Trans of Thought: Good riddance 2019

By : Maia Monet
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I almost killed myself two or three times in 2019. I know that sounds dramatic, but it is also true. I’m not saying this to garner sympathy, or even worse, elicit advice. Rest assured, I am taking the steps necessary to improve my state of mind. It is just that being trans can often feel like existing in a vat of acid eating away at your dignity and integrity. It is the rare trans person who hasn’t contemplated escaping the pain through drastic means. If you don’t believe me, find a trans person in your life you happen to be close to and ask them if they’ve ever created a suicide plan. Don’t be surprised if they have a ready answer.

Perhaps my first column of the year should be about looking forward with a sense of optimism, but that doesn’t reflect my life as part of the trans community. I sometimes wonder if cisgender people appreciate how difficult it is to be transgender in today’s world. They might be able to quote the suicide rate for trans people, but I suspect they are detached from the reality of our everyday lives. They don’t actually experience the emotional stress of hearing about yet another government policy meant to incrementally erase the legal status of trans people. They can’t comprehend the blinding fear of coming out as a trans woman to a cisgender heterosexual man who might decide violence is the appropriate response.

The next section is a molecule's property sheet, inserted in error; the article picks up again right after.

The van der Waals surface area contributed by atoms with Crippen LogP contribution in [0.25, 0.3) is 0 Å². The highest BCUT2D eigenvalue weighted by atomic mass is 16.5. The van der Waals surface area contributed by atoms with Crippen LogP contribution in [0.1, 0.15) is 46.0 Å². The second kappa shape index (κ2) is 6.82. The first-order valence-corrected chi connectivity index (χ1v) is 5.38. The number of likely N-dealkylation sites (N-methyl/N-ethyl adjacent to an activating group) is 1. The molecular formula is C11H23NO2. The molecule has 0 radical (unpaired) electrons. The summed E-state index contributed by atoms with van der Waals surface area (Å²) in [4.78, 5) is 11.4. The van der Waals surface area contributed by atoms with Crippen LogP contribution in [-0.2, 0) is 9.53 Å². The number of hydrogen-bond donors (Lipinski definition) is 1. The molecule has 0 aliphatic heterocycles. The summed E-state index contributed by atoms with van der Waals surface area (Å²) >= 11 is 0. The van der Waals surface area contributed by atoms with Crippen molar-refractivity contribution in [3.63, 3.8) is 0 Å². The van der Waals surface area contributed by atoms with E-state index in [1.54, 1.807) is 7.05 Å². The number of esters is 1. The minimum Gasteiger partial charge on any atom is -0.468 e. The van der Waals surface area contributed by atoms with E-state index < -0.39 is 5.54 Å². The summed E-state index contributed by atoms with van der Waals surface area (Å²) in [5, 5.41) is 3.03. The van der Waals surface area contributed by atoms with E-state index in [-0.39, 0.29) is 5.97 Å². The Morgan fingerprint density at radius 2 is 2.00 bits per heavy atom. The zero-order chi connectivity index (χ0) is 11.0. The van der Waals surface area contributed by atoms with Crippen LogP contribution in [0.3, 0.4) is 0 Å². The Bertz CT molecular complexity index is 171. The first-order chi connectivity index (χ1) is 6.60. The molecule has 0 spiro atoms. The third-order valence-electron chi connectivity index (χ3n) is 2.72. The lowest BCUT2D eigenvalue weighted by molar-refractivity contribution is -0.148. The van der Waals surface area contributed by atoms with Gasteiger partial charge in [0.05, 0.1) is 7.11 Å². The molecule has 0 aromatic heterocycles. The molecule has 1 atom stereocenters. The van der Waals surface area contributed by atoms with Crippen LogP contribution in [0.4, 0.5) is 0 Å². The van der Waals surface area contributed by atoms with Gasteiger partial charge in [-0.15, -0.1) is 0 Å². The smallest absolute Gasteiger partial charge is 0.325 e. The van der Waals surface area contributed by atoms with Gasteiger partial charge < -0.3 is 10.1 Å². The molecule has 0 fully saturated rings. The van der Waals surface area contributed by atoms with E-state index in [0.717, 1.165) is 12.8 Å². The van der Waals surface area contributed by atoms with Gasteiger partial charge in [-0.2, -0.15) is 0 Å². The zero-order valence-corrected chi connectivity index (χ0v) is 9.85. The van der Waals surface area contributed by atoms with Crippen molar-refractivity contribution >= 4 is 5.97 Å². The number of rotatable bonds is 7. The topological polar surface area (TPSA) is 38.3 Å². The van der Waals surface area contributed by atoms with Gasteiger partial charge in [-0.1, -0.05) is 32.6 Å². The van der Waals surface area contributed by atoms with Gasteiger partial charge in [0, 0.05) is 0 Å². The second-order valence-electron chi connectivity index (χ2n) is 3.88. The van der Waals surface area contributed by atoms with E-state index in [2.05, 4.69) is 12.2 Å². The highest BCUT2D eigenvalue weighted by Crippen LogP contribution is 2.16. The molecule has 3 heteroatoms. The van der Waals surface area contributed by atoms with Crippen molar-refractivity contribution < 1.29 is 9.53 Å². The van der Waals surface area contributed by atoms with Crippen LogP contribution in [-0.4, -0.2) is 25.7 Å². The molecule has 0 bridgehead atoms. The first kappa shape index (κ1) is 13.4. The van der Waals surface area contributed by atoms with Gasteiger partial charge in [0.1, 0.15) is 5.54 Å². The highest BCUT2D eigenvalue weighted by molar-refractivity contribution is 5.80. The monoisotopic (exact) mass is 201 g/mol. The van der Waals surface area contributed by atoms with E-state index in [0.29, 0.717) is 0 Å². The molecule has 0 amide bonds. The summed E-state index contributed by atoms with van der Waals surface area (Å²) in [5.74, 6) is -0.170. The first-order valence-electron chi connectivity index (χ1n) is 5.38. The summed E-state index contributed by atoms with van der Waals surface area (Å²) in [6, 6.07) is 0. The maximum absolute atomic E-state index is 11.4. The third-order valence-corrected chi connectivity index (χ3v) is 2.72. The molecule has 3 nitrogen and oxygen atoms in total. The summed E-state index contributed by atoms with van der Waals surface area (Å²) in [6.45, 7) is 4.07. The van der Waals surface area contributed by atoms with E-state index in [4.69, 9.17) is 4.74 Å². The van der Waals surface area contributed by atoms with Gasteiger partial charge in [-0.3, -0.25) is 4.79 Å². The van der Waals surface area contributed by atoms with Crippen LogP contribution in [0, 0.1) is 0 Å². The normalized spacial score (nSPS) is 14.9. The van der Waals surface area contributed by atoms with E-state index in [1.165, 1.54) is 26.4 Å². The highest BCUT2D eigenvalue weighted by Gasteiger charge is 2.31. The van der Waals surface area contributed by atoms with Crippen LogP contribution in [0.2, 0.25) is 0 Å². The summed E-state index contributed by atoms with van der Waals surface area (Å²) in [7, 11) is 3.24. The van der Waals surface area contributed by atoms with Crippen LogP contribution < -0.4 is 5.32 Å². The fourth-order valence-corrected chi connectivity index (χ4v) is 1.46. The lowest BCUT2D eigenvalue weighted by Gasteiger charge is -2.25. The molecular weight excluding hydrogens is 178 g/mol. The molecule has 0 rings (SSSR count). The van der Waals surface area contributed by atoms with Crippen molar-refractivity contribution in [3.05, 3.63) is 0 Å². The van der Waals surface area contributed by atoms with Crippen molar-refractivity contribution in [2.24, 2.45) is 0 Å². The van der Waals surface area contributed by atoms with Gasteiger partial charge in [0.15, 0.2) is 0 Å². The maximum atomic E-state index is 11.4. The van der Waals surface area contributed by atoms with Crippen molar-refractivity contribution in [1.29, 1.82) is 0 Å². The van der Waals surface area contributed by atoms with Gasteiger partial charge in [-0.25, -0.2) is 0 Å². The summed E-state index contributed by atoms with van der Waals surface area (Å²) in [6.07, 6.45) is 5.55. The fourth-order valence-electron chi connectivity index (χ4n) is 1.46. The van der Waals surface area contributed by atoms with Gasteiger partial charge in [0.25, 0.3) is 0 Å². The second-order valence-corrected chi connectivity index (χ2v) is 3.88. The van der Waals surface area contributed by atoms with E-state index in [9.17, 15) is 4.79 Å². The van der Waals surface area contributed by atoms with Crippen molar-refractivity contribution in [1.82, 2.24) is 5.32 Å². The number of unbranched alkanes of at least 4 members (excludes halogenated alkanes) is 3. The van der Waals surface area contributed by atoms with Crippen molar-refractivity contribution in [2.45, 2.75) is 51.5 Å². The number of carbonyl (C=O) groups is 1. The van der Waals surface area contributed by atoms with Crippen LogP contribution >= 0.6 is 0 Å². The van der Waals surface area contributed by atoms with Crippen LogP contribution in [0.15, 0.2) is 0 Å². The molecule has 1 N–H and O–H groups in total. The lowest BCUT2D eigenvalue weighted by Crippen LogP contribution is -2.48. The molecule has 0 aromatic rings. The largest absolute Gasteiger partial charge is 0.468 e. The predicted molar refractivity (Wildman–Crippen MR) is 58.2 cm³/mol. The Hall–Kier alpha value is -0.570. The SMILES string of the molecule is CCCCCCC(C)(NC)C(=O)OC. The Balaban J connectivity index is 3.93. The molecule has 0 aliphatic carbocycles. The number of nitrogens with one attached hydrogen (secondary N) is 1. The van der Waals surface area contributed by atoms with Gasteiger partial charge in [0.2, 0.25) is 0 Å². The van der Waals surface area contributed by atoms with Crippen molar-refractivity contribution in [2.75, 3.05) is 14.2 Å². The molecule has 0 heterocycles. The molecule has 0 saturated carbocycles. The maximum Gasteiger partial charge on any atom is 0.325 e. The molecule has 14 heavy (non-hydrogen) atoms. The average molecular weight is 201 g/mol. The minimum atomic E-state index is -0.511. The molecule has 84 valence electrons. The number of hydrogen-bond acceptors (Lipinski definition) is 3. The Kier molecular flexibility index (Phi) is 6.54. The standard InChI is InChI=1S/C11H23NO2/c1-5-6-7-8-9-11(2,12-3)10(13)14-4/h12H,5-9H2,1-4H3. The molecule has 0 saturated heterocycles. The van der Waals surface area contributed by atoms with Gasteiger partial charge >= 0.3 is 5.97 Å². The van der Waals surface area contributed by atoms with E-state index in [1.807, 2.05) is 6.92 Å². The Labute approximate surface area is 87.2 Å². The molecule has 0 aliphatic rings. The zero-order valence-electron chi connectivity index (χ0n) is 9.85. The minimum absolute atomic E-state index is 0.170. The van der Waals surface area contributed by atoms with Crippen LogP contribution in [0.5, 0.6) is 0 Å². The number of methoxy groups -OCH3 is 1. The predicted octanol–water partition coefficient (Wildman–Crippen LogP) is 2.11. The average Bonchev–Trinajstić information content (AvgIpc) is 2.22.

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Chicago school district to allow unrestricted locker room access for transgender students

By : Wire Report
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Above: Locker room (Photo by Charles Kremenak on Flickr)

PALATINE, Ill. (AP) | A fight lasting more than four years for equal access to locker rooms for transgender students in a north suburban Chicago school district ended Jan. 7 when a new policy allowing them unrestricted access took effect.

The policy change in Palatine-Schaumburg High School District 211 came after the school board voted 5-2 in favor of it in November, WLS-TV reported.

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Transgender boy sues NY state over sex on birth certificate

By : Wire Report
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Above: Transgender flag (Photo by Michael Key of the Washington Blade)

ALBANY, N.Y. (AP) | A transgender teen unable to change the sex listed on his birth certificate sued New York state on Jan. 7, claiming a discriminatory policy is forcing him to rely on a document that inaccurately portrays his identity.

The lawsuit filed in federal court in Albany argues that transgender minors should have the ability to correct their New York state birth certificates, something that minors with documents issued in New York City and some other states can already do. Transgender adults who have not undergone sex reassignment surgery have been able to change the gender listed on their New York state birth certificates since 2014.

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Police seek suspect in Oklahoma transgender man’s killing

By : Wire Report
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Above: Dustin Parker (Photo from Facebook)